With experience, the physical act of making crochet fabric becomes automatic. At that point, the smooth, repetitive and intellectually non-challenging motions free up our higher brain functions to take in and process information and all manner of other stimuli. In other words, while our hands are very busy with crochet, our minds may be engaged with other things. I might be tempted to say crochet makes you smarter. Certainly the possibility of layering pleasure upon pleasure makes the craft even more fun.
Crochet can be successfully and happily executed while watching TV, listening to music, participating in lively conversation. One caveat, though. Try not to have an argument while crocheting. I find that it makes me lose count.
You can most assuredly eat and crochet. Do it all the time. Crocheters who protest that they don’t are lying. Hey, when a project is underway and the deadline looms large, you might not want to stop for a meal. Clearly this joint activity has pitfalls. You have to be a tidy eater and have lots of wipes, because you may not want to stop to wash up, either. Snack foods are naturals with crochet, particularly if you choose finger foods that are neatly bite-sized, drip-less and don’t melt too quickly at body temperature, so you can avoid messing up your work. Say NO to pizza. I have knowledge of crocheters who use chopsticks to pick up and eat cheese curls so as to avoid the embarrassment of cheesy stains. My crochet food of choice is toaster pastries, you know the brand. I can’t believe I am admitting this.
Not surprisingly, the association of yarn and dessert goes way deeper. Notice how we use the same terms to describe them both. Yummy. Luscious. Sinful. Creamy. To die for. If given a choice between yarn or chocolate cake, I’d do the unthinkable. I’d actually have to stop crocheting and enjoy the cake without regret.
Drinking and crocheting. That’s a whole other discussion. Let’s just say that it depends on the libation, your tolerance for alcohol, fuzzy thinking and the resulting crooked rows.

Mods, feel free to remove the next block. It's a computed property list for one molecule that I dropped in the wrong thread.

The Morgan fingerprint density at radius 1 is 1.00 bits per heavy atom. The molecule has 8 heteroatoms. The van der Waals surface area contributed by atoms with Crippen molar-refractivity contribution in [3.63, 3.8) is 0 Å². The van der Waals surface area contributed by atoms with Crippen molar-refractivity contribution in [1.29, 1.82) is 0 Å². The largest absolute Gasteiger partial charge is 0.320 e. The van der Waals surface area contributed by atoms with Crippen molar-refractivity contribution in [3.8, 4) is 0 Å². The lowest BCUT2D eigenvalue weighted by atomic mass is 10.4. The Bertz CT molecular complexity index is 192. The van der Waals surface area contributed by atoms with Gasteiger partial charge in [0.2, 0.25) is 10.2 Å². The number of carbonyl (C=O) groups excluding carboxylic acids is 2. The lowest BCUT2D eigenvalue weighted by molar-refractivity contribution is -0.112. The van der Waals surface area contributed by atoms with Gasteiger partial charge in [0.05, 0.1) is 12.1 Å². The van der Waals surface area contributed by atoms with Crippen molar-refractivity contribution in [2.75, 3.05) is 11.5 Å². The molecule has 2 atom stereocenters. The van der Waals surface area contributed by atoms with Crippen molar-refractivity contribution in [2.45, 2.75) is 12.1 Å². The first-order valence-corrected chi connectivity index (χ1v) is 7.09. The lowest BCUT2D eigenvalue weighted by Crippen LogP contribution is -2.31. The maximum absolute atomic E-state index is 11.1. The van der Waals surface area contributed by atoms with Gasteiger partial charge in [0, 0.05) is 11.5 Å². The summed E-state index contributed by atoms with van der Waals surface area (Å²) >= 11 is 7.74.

Granted, there are activities you should NOT attempt while crocheting. I can’t read a novel and crochet at the same time. Somehow I can crochet and read crochet instructions at the same time, but that’s something completely different. Obviously you really should not drive and crochet, or do your taxes and crochet. I can bake and crochet, because there are moments of down-time with baking, like the few minutes waiting for a batch of cookies to come out of the oven. But for the most part you should not cook and crochet. What if you splash red gravy on your cashmere yarn? What if a loose end hits the burner and catches fire? EEEEEK!
One can, if one desires, perform any number of smooth, repetitive, intellectually non-challenging tasks with the parts of the anatomy not involved in crocheting. I only mention this because my friend, Marty Miller, past president of the Crochet Guild of America, educator, designer, crochet technical editor, group exercise instructor and personal trainer, routinely crochets during her workouts on a recumbent bike. I consider this sheer lunacy. However it also bears mentioning that Marty is enviably fit, otherwise healthy and thin as a rail.
Marty has just gathered some of her favorite designs that reflect her on-the-go attitude. Her new book, Totes For All Reasons (Leisure Arts) showcases her versatile bag and tote designs, all featuring straps that can be hung on your bike handles to hold your work in progress, making it easier to crochet while stationary pedaling. Nifty!
The written instructions are crystal clear (Marty wouldn’t have it any other way) and all patterns but one are rated easy. Totes For All Reasons includes seven designs in different shapes and stitches that fill all your carrying needs. So even if your butt will never in your life touch the seat of a recumbent bike, you’ll want to check out this useful collection. And follow along with Marty’s book tour, next stop 3 September at Vashti Braha’s blog. Here’s the complete schedule for the week: